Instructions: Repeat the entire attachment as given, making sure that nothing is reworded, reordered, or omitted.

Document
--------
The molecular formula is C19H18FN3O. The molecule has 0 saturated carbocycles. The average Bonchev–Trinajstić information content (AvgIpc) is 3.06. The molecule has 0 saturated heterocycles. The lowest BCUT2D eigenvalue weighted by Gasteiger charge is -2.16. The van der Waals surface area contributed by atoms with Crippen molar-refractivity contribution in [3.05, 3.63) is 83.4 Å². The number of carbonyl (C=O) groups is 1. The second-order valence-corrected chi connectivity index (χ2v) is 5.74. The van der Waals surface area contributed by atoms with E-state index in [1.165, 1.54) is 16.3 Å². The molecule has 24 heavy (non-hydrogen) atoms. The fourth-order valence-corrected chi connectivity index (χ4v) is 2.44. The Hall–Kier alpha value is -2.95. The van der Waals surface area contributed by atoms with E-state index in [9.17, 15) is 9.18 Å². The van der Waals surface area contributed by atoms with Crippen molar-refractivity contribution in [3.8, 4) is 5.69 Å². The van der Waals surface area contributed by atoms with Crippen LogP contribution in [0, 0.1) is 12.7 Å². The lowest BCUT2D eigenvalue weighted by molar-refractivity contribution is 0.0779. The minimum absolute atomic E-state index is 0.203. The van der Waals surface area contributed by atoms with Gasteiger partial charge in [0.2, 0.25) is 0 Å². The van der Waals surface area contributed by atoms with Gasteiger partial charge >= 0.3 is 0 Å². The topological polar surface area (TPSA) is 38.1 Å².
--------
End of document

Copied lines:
The molecular formula is C19H18FN3O. The molecule has 0 saturated carbocycles. The average Bonchev–Trinajstić information content (AvgIpc) is 3.06. The molecule has 0 saturated heterocycles. The lowest BCUT2D eigenvalue weighted by Gasteiger charge is -2.16. The van der Waals surface area contributed by atoms with Crippen molar-refractivity contribution in [3.05, 3.63) is 83.4 Å². The number of carbonyl (C=O) groups is 1. The second-order valence-corrected chi connectivity index (χ2v) is 5.74. The van der Waals surface area contributed by atoms with E-state index in [1.165, 1.54) is 16.3 Å². The molecule has 24 heavy (non-hydrogen) atoms. The fourth-order valence-corrected chi connectivity index (χ4v) is 2.44. The Hall–Kier alpha value is -2.95. The van der Waals surface area contributed by atoms with E-state index in [9.17, 15) is 9.18 Å². The van der Waals surface area contributed by atoms with Crippen molar-refractivity contribution in [3.8, 4) is 5.69 Å². The van der Waals surface area contributed by atoms with Crippen LogP contribution in [0, 0.1) is 12.7 Å². The lowest BCUT2D eigenvalue weighted by molar-refractivity contribution is 0.0779. The minimum absolute atomic E-state index is 0.203. The van der Waals surface area contributed by atoms with Gasteiger partial charge in [0.2, 0.25) is 0 Å². The van der Waals surface area contributed by atoms with Gasteiger partial charge >= 0.3 is 0 Å². The topological polar surface area (TPSA) is 38.1 Å².